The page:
Doorstop - Parliament House, Canberra - 03/09/2020

03 September 2020

PENNY WONG, LEADER OF THE AUSTRALIAN LABOR PARTY IN THE SENATE: Well, censure motions are rarely moved, and censure motions are rarely supported by the majority of the chamber. That is because they are a serious statement from the parliament about the lack of confidence in the Minister. The last censure motion that was moved and resolved was almost five years ago. Today, the Senate censured Richard Colbeck. Today, the Senate censured Richard Colbeck, the Minister for Aged Care, and every crossbencher supported this censure. That's almost unheard of. Senators from the Labor Party, from the Greens, from One Nation, from Centre Alliance, and the independents Jacqui Lambie and Rex Patrick, all supported the censure of the Minister. It is an expression of the lack of confidence in his handling of his portfolio, which my colleague Julie will speak to shortly. It is a reflection of the lack of confidence that the community feels for Richard Colbeck. It is a reflection of the lack of confidence the community has in this Minister. Now it is up to Scott Morrison. He can either continue to run a protection racquet for a minister whose failure are demonstrated. Or he can do the right thing and respect the Parliament’s censure motion, but most importantly, respect what that demonstrates which is the loss of confidence in a Minister who demonstrably has failed to act where he should have with tragic consequences. I’ll hand over to my colleague Julie Collins.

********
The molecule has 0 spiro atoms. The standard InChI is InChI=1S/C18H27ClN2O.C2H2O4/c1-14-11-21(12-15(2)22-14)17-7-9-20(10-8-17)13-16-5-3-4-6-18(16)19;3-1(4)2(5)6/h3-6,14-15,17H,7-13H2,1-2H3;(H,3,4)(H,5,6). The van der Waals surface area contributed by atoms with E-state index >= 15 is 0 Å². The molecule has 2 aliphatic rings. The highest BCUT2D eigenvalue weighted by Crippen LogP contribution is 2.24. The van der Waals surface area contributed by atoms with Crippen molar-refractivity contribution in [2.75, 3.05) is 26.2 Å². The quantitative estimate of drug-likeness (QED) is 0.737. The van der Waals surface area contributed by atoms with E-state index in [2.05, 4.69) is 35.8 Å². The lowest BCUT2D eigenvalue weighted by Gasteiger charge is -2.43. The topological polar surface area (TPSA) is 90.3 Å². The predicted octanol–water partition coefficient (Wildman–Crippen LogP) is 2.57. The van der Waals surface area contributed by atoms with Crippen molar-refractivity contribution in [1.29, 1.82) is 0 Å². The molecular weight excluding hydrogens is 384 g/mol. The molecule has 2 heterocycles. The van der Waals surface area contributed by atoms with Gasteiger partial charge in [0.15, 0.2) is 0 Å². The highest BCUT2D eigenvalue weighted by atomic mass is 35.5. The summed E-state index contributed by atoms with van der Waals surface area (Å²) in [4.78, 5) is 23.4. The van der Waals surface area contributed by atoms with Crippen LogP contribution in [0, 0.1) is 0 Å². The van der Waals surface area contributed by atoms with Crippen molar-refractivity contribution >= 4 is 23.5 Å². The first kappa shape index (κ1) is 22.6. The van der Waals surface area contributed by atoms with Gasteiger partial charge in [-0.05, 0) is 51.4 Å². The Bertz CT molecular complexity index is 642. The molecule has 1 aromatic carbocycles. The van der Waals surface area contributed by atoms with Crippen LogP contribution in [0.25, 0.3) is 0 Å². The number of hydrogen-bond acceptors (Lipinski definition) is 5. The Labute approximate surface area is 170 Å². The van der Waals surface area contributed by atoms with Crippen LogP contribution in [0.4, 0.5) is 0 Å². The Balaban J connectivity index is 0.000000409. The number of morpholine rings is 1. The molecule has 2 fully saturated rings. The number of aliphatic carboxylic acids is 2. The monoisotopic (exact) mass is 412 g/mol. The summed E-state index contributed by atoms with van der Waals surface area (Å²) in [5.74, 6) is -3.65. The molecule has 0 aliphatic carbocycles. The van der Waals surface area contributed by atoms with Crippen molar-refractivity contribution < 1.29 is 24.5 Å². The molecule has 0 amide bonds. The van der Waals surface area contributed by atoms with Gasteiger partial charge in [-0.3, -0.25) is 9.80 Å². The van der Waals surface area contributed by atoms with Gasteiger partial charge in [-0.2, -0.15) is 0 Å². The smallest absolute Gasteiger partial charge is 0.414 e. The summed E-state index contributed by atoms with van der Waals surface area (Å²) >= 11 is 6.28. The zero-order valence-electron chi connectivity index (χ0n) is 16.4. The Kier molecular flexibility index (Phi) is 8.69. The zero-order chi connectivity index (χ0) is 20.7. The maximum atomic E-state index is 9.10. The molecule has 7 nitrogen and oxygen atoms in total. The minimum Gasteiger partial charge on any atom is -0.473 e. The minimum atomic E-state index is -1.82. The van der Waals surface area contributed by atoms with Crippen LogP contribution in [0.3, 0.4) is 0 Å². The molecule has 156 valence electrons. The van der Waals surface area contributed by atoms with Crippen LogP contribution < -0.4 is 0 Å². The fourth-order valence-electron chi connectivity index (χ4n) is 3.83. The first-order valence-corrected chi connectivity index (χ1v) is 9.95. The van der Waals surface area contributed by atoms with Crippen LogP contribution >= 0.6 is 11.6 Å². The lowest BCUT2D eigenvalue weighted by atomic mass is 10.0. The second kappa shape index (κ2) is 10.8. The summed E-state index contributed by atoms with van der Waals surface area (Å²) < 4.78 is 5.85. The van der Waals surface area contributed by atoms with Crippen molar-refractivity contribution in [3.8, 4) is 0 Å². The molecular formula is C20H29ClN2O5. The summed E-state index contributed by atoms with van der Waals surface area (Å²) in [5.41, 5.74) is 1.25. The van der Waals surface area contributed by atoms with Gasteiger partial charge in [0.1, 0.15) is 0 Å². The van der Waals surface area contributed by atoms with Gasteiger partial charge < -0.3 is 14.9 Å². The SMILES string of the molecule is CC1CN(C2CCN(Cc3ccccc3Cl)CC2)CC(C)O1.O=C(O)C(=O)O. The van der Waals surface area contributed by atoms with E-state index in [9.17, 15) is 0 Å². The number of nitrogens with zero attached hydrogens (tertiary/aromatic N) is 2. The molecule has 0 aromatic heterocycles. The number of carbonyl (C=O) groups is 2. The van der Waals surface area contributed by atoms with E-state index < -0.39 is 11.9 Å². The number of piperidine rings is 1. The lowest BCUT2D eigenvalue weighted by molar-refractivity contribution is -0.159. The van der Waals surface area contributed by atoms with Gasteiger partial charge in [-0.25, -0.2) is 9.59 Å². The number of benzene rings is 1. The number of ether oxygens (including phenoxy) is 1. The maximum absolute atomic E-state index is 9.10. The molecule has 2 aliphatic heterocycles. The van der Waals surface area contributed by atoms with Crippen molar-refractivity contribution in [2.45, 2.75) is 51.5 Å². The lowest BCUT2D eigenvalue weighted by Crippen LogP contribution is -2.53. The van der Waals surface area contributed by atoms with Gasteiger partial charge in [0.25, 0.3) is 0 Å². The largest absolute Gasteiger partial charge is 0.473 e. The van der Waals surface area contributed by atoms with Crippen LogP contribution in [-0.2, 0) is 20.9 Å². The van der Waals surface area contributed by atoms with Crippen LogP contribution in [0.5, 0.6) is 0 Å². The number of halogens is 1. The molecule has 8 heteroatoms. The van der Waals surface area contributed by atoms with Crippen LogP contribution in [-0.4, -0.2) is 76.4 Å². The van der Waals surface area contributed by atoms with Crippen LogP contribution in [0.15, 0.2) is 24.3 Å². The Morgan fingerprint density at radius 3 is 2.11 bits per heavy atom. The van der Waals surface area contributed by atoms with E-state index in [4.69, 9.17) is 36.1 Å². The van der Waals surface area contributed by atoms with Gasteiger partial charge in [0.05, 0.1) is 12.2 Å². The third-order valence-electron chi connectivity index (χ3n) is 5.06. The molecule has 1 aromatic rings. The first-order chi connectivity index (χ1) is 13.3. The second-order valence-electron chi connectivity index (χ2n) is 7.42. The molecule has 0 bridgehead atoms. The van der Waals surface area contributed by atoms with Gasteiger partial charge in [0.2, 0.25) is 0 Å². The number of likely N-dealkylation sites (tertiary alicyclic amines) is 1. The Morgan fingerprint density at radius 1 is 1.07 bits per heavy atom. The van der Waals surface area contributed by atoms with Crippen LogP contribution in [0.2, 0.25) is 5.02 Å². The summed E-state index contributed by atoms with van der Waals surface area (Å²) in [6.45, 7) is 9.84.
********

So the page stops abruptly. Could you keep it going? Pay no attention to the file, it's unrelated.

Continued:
JULIE COLLINS, SHADOW MINISTER FOR AGEING AND SENIORS: Thanks Penny. This Minister has had multiple warnings, he has failed the Australian public, and importantly, he has failed all of those people in residential aged care, particularly the families and the loved ones of the 474 older Australians who have died. When you had warnings from the northern hemisphere, you had warnings and reports from Dorothy Henderson Lodge and Newmarch House. The Government should have done more and it should have done it sooner. When we are still getting transmission in aged care facilities in Victoria today, clearly, the Government has not done enough. The Government's own Royal Commission said the Government did not have a plan. This is not the Labor Party saying it, this is the Government's own Royal Commission. The Liberal Government in New South Wales, in its response to what happened in its facilities, said the Federal Government did not have a plan, that is laid squarely at the Minister, Richard Colbeck. It is absolutely clear to everyone that Richard Colbeck is not up to the very serious job he had of protecting older Australians. It is time for him to go. The fact that the Senate has censured the Minister, as you've heard from Penny, is a very serious thing. If the Minister won't resign, the Prime Minister should sack the Minister today. We need to have confidence going forward that older Australians in residential facilities and in home care in Australia receiving services are getting the best possible quality care. But when we're getting stories of just a few weeks ago, ants crawling out of somebody's wound, when we're getting stories about maggots in wounds, when we're getting stories still of malnutrition, clearly the Minister and the Government have not taken their responsibility seriously and enough is enough. It's time to go to the Minister.